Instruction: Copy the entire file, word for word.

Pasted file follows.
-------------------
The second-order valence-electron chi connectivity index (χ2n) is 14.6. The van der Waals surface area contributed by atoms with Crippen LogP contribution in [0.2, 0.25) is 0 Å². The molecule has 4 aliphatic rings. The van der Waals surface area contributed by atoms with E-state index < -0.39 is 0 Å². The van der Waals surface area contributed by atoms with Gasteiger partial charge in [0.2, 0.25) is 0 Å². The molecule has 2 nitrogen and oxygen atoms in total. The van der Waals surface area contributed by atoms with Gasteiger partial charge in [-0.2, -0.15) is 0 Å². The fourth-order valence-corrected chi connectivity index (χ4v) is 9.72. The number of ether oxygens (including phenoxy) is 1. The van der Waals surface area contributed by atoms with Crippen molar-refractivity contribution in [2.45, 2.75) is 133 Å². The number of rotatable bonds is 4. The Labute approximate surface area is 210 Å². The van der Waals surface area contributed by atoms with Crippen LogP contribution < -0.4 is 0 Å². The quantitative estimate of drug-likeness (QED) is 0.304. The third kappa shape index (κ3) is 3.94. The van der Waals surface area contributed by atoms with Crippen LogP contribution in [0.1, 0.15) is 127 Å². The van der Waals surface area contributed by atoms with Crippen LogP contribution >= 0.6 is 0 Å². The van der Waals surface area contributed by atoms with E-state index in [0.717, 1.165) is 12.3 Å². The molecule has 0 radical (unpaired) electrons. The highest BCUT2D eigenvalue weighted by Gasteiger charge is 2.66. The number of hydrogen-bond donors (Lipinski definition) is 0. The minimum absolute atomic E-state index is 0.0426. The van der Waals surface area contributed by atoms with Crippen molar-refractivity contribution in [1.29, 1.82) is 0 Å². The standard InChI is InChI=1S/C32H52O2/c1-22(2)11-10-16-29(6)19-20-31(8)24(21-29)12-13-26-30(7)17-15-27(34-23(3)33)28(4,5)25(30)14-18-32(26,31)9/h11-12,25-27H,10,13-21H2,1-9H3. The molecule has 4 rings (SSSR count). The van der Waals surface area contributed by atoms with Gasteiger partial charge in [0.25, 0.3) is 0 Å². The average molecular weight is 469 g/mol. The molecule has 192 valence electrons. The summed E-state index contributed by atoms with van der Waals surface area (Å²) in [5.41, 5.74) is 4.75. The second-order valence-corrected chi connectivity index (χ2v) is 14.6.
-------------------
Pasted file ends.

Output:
The second-order valence-electron chi connectivity index (χ2n) is 14.6. The van der Waals surface area contributed by atoms with Crippen LogP contribution in [0.2, 0.25) is 0 Å². The molecule has 4 aliphatic rings. The van der Waals surface area contributed by atoms with E-state index < -0.39 is 0 Å². The van der Waals surface area contributed by atoms with Gasteiger partial charge in [0.2, 0.25) is 0 Å². The molecule has 2 nitrogen and oxygen atoms in total. The van der Waals surface area contributed by atoms with Gasteiger partial charge in [-0.2, -0.15) is 0 Å². The fourth-order valence-corrected chi connectivity index (χ4v) is 9.72. The number of ether oxygens (including phenoxy) is 1. The van der Waals surface area contributed by atoms with Crippen molar-refractivity contribution in [2.45, 2.75) is 133 Å². The number of rotatable bonds is 4. The Labute approximate surface area is 210 Å². The van der Waals surface area contributed by atoms with Crippen LogP contribution < -0.4 is 0 Å². The quantitative estimate of drug-likeness (QED) is 0.304. The third kappa shape index (κ3) is 3.94. The van der Waals surface area contributed by atoms with Crippen LogP contribution in [0.1, 0.15) is 127 Å². The van der Waals surface area contributed by atoms with Crippen LogP contribution >= 0.6 is 0 Å². The van der Waals surface area contributed by atoms with E-state index in [0.717, 1.165) is 12.3 Å². The molecule has 0 radical (unpaired) electrons. The highest BCUT2D eigenvalue weighted by Gasteiger charge is 2.66. The number of hydrogen-bond donors (Lipinski definition) is 0. The minimum absolute atomic E-state index is 0.0426. The van der Waals surface area contributed by atoms with Crippen molar-refractivity contribution in [1.29, 1.82) is 0 Å². The standard InChI is InChI=1S/C32H52O2/c1-22(2)11-10-16-29(6)19-20-31(8)24(21-29)12-13-26-30(7)17-15-27(34-23(3)33)28(4,5)25(30)14-18-32(26,31)9/h11-12,25-27H,10,13-21H2,1-9H3. The molecule has 4 rings (SSSR count). The van der Waals surface area contributed by atoms with Gasteiger partial charge in [0.25, 0.3) is 0 Å². The average molecular weight is 469 g/mol. The molecule has 192 valence electrons. The summed E-state index contributed by atoms with van der Waals surface area (Å²) in [5.41, 5.74) is 4.75. The second-order valence-corrected chi connectivity index (χ2v) is 14.6.